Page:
The debate on who is to blame for the worldwide epidemic of obesity is intense. Many have traditionally claimed that people living with obesity are themselves to blame: “they should just exercise more and eat healthier”. Ruth Loos has dedicated her career to understanding the biology that underlies body weight regulation. For her efforts, she is receiving the 2023 EASO – Novo Nordisk Foundation Obesity Prize for Excellence.
Obesity can have serious health effects, including an increased risk of type 2 diabetes, heart disease, stroke and some types of cancer. It can also affect a person’s quality of life and lead to social stigmatisation, but not all people with high body weight are unhealthy. When researchers do genomic studies, people with the same body mass index are often considered the same. People may have the same body mass index, but the risk of disease may differ considerably.
“My trajectory may be very different. I may have had obesity since early on in life, whereas for others, it may have accumulated slowly. So, in many ways, obesity and hypertension are similar. They are genetically dependent risk factors, so they are very difficult to avoid. They might make you sick, but some people do not have cardiometabolic risk factors. We call them this healthy obesity. We try to identify these subtypes among people with obesity, so we know who to treat,” explains Ruth Loos, Professor, Group Leader and Vice Executive Director, Novo Nordisk Foundation Center for Basic Metabolic Research, University of Copenhagen.
Something I wanted to do more
As the daughter of two Belgian bakers in Antwerp, Ruth Loos’s scientific interest might not have been inherited, but the sheer discipline of working every weekend was a natural part of her upbringing. She studied kinesiology and exercise science at KU Leuven.
“I played soccer for a time at a reasonably high level in Belgium. And it sort of fit with my lifestyle and my interests. And that is how I got into physical education. I already knew that I was never going to be a physical education teacher. Most of my colleagues were top athletes, and we were both doing the same courses, with me going one way and them going the other way. I stayed more on the scientific track.“
The curriculum included physics, anatomy, physiology, statistics and study design, and Ruth Loos quickly noticed that these were of greater interest to her. She stayed on to study an extra year, undertaking a 1-year masters of public health programme. One of her projects was to write an essay. She chose to write on the topic of how diet and exercise could benefit a person’s lipid profile.
“I went through the literature; I wrote it up, and one of my mentors said: Why don’t you make a paper out of this? I submitted a paper and never heard back. But years later, I realised that it had been published in a Belgian science journal. So, although it was not peer reviewed and not in a highly rated journal, this was my first paper. And maybe I also then realised that this was something I wanted to do more of.”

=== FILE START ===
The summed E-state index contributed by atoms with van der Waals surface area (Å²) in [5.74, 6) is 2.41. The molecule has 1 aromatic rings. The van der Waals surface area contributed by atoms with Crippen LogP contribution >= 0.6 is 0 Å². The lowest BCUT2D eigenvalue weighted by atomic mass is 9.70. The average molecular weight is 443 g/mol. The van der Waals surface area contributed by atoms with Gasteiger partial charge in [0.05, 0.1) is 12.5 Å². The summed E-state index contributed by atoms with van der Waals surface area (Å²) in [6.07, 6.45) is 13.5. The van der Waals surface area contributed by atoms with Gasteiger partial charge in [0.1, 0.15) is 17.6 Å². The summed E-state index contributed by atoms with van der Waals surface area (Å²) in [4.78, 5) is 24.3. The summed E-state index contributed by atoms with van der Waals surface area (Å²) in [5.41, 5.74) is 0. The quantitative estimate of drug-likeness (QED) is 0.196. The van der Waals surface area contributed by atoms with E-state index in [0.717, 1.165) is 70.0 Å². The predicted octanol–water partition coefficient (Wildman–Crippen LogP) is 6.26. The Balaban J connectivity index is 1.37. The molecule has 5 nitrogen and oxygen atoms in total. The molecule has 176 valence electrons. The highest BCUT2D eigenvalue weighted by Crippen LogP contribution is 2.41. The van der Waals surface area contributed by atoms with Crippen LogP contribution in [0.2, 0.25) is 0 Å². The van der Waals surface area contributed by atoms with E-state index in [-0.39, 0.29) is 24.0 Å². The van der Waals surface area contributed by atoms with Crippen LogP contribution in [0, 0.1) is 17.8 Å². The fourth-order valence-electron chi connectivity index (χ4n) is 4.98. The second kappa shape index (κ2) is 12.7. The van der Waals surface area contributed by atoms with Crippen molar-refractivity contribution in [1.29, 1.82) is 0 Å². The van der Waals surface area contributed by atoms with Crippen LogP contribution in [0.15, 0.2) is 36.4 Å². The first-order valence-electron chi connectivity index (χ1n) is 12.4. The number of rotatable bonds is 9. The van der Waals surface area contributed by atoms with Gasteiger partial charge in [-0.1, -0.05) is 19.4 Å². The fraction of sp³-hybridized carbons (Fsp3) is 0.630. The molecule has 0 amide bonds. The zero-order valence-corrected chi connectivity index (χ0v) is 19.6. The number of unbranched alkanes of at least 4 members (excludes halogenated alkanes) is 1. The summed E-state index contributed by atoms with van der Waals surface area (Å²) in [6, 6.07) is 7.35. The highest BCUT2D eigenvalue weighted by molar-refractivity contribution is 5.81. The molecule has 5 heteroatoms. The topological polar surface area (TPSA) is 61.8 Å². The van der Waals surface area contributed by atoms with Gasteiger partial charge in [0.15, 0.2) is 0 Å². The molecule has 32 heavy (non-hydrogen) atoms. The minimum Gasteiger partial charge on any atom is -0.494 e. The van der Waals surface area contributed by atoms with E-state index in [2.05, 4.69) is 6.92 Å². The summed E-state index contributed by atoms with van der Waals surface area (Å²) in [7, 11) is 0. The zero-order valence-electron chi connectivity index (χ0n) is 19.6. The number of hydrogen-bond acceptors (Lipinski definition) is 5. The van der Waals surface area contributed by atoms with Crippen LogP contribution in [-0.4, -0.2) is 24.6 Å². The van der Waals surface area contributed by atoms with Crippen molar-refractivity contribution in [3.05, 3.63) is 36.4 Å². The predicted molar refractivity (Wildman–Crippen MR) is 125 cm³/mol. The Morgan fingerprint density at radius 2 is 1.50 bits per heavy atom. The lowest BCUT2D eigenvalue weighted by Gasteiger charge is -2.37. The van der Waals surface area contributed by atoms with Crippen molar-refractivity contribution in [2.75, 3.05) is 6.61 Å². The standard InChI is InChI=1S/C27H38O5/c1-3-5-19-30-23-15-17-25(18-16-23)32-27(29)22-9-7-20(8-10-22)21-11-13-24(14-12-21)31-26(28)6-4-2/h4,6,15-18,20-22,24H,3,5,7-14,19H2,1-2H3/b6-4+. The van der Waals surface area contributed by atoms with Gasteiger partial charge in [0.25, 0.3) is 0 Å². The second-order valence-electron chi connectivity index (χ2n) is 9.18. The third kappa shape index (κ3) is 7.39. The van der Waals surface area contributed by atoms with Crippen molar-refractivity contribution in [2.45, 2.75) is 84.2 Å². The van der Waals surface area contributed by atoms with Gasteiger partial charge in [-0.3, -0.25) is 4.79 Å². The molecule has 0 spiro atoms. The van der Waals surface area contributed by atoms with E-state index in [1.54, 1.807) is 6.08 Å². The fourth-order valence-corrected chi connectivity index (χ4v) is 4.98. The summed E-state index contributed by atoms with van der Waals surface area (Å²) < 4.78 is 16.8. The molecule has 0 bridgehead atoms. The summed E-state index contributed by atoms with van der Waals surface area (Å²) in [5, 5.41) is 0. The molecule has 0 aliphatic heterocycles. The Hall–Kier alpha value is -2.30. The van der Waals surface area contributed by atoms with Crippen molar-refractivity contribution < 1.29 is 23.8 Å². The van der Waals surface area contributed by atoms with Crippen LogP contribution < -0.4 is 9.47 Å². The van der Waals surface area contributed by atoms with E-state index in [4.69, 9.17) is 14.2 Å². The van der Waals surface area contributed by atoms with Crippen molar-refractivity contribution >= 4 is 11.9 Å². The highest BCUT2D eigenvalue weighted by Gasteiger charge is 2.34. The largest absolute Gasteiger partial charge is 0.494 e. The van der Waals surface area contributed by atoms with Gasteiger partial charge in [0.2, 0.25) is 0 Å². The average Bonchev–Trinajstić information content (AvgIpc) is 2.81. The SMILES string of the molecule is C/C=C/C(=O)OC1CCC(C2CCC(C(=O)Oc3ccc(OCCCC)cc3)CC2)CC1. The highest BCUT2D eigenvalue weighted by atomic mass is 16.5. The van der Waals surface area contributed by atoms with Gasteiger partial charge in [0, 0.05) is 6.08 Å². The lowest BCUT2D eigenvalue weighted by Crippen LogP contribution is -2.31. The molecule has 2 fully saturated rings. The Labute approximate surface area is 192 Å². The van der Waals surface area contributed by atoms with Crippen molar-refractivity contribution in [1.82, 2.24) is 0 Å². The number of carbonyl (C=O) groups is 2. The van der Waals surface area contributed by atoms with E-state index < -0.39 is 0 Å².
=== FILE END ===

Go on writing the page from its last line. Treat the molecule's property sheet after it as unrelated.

10,000 twin pairs
After finishing her studies in kinesiology at KU Leuven, Ruth Loos wanted to do a PhD, and one of her university mentors said:
“We have a study running at the Department of Human Genetics at the Faculty of Medicine. So why don’t you check with them to see whether they can use you to help them with coordinating this twin study?”
The East Flanders Prospective Twin Survey is a registry of multiple births in East Flanders. Since it started in 1964, the birth weights of more than 10,000 twin pairs have been registered, and samples of the placenta have been collected at birth.
“By the time I was ready to do my PhD, the oldest twins were 34. The idea was now to study how birth weight and the intrauterine environment of the twins affected their adult health, their body composition and their insulin and glucose levels.“
One of Ruth’s jobs was to pick up the twin pairs in a van to go for examination at the centre.
“And you see these identical twins growing at the same rate, whereas these not identical twins, like one day, you pick them up and one is tall, and the next 6 months later, you pick the other up again, and the other one is taller. So that’s really a good introduction for me to genetics.”
Are you still interested?
Towards the end of her PhD programme, Ruth Loos came across a pamphlet from the Belgian American Educational Foundation. They were recruiting PhD students and postdocs to study in the United States.
“I thought, why not apply because I had not really thought much about what to do next. So I applied and was invited for an interview. I decided to go to Pennington Biomedical Research Center. It did feel a little maybe weird to see that everyone else is going for these high-end universities like MIT or UC Berkeley, whereas I was going to Baton Rouge, Louisiana, but I must say I had the best time of my life there.”
Claude Bouchard’s Human Genomics Laboratory in Baton Rouge also became the most important stepping stone of her career. Coincidently, a collaborator from Cambridge, Nick Wareham, came to the American Diabetes Association in New Orleans.